Arriving in Venice by car means crossing the Ponte della Libertà bridge, which is the only connection between the mainland and the city. Although it's not possible to actually enter the city by car, there are plenty of parking possibilities in close proximity to the centre of Venice. It's best to park your car hire in Venice just outside the city at Piazzale Roma or Tronchetto loacted just before Piazzale Roma. Because the car parks in Venice (and particularly in Piazzale Roma) can become a bit crowded (and expensive) in the peak holiday season, it makes more sense to park in the nearby towns of Mestre or Marghera (especially during July and August) and travel into the city centre by train or bus. Another suitable option is the Hotel Santa Chiara (located in Piazzale Roma), which is one of the few hotels in Venice to offer visitors the luxury of a private and fully-protected car park.

    Venice Airport

    Venice Marco Polo Airport is a large international airport located close to the city of Venice in northern Italy. It is located on the mainland just a few miles north of Tessera, a small town close to the city. Venice is a major tourist destination and attracts flights from many European cities as well as regular services from further afield, such as the United States, Canada, Asia and the Middle East. The airport currently handles around 12 million passenger movements each year, making it the fourth-busiest airport in Italy. The airport is named after the famous Italian traveller Marco Polo and serves as a base for Volotea and easyJet.

    Venice Airport (VCE)
    Telephone: +39 041 2609260
    Address: Viale G. Galilei, 30173 Tessera, Venice, Italy
    Website: https://www.veneziaairport.it/en/

    What to do in Venice

    A city of 450 bridges, 120 islands and a labyrinth of narrow streets and alleyways, Venice is a place like no other. It is divided into six neighbourhoods, each with its own distinctive characteristics. San Marco in the centre is surrounded on three sides by the Grand Canal and across the famous Rialto Bridge is the artistic area of San Polo. South of the Grand Canal lies the upmarket Dorsoduro district which is where you'll find many of the city's most important art museums and interesting town squares. It'll take several visits to get a real taste of the city but here's a selection of some of the top attractions to get you started;

    • St Mark's Basilica: Site of coronations, religious processions and state funerals for many centuries, the stunning Basilica di San Marco dominates Piazza San Marco (St Mark's Square) with its breathtaking façade. Constructed almost a thousand years ago, the building boasts a spectacular central dome and a fascinating museum exhibiting several artifacts from the Fourth Crusade.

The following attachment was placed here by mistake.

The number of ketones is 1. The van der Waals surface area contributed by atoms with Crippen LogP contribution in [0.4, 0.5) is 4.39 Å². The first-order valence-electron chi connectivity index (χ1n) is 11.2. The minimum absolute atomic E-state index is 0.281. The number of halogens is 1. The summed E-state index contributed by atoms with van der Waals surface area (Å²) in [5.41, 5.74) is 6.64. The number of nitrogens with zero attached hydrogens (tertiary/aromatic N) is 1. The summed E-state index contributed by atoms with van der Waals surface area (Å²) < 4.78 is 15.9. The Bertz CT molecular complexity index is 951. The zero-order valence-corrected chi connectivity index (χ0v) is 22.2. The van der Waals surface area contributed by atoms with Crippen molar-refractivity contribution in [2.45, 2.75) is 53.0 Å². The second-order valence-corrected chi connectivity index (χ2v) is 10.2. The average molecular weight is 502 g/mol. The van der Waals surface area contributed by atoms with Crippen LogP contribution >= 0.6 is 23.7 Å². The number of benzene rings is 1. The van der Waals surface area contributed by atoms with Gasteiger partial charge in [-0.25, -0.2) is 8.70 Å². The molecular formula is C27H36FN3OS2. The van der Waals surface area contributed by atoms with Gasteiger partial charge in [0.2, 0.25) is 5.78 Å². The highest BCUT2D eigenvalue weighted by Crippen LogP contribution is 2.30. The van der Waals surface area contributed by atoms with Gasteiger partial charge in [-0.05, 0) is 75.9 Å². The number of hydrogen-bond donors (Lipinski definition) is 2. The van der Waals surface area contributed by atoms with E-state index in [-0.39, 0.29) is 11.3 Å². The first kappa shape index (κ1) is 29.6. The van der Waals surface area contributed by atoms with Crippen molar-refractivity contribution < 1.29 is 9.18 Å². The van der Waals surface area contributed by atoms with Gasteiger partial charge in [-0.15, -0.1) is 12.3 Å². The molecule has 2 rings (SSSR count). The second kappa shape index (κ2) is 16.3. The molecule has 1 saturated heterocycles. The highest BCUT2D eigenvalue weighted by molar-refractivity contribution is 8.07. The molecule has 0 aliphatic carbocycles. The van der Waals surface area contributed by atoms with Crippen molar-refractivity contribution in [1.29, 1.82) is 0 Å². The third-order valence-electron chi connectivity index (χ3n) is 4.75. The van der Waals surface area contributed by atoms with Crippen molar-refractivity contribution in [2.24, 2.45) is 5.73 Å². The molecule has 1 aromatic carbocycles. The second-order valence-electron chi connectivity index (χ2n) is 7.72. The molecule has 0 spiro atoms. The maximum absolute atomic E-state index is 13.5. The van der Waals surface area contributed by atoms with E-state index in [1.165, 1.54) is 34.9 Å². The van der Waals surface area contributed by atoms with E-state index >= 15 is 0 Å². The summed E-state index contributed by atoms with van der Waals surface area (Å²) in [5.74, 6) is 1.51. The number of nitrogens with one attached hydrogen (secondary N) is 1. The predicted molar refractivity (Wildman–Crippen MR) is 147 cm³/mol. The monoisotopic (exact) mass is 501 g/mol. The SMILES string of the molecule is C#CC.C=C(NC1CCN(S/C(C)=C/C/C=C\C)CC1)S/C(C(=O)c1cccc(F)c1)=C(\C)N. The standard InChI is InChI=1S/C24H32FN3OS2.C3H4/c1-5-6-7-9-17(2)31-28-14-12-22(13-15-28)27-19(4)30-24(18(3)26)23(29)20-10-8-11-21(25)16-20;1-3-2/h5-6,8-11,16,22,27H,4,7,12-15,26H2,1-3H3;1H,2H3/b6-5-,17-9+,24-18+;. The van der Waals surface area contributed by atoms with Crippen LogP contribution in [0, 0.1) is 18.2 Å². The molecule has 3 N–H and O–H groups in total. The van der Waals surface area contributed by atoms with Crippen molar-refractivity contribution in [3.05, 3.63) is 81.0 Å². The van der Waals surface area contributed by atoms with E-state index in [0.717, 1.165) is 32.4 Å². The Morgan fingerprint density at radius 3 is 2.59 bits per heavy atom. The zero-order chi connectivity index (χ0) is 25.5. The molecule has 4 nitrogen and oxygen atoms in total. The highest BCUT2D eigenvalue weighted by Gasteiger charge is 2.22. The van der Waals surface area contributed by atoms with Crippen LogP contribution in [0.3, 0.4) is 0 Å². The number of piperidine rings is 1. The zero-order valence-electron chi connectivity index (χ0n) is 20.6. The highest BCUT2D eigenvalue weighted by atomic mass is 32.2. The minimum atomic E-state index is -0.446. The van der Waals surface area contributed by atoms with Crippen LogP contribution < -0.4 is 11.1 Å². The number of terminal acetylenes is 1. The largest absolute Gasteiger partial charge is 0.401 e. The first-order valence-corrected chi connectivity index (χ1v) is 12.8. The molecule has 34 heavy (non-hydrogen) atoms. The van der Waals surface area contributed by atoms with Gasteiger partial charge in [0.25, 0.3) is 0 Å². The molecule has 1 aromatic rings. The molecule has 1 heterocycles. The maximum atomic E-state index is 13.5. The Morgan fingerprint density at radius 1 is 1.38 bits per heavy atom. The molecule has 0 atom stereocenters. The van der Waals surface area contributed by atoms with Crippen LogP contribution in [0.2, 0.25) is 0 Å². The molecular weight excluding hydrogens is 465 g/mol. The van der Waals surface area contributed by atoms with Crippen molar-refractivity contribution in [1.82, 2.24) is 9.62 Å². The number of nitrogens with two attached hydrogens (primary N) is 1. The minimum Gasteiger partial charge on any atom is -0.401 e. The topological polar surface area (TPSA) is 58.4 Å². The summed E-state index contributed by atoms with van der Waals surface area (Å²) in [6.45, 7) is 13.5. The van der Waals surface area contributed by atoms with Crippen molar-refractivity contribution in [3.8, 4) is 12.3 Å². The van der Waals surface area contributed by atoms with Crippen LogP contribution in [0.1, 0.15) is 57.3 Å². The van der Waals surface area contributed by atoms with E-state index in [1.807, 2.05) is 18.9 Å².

• Grand Canal: Reflecting the glory of centuries of Venetian architecture, a cruise or gondola ride on the iconic Grand Canal is a must for visitors looking to get their first bearings of the city. At more than 2 miles long and almost 150 feet wide, it is lined with dozens of sumptuous marble palaces and other impressive buildings on both sides, and the views from the water will provide some of the best photograph opportunites on your trip.

    • Rialto Bridge: Lined with shops, Venice's world-famous Rialto Bridge was built in 1588 and up until the 1850s was the only bridge crossing the Grand Canal. With a span of over 75 metres, it is one of the top tourism attractions in Venice and a very popular place to take a photograph and appreciate the architectural magnificence of the many wonderful buildings lining Grand Canal.

    • Gallerie dell'Accademia: If you've only got time to visit one museum during your visit, then make sure it's the excellent Gallerie dell'Accademia. Housed in the Scuola della Carità on the south bank of the Grand Canal, it was originally founded in 1750 and houses one of the best collections of Italian art in the world. Don't miss Titan's Presentation of the Virgin in the Temple and Leonardo da Vinci's Vitruvian Man, the gallery's star exhibit.

    • Doge's Palace: Located in the heart of the city, this extraordinary palace is one of the finest examples of Venetian Gothic architecture. Besides marvelling at its rich grandeur and lavish decoration, visitors can enjoy the thrill of looking at the great Venetian masterpieces, most notably Tintoretto's Paradise, the largest oil painting in the world. Don't miss the famed Bridge of Sighs which leads through to the musty cells of the Prigioni - the prison from which Casanova made his notorious escape.

    • Peggy Guggenheim Collection: One of the most visited attractions in Venice, this vast personal art collection now operates as a modern art museum located on the Grand Canal. The gallery represents a wide range of styles from Cubist and Futurist to Abstract Expressionist and Surrealist featuring works by Dali, Picasso, Pollock, Magritte, Braque, Léger, Mondrian, Kandinsky, Klee and Ernst.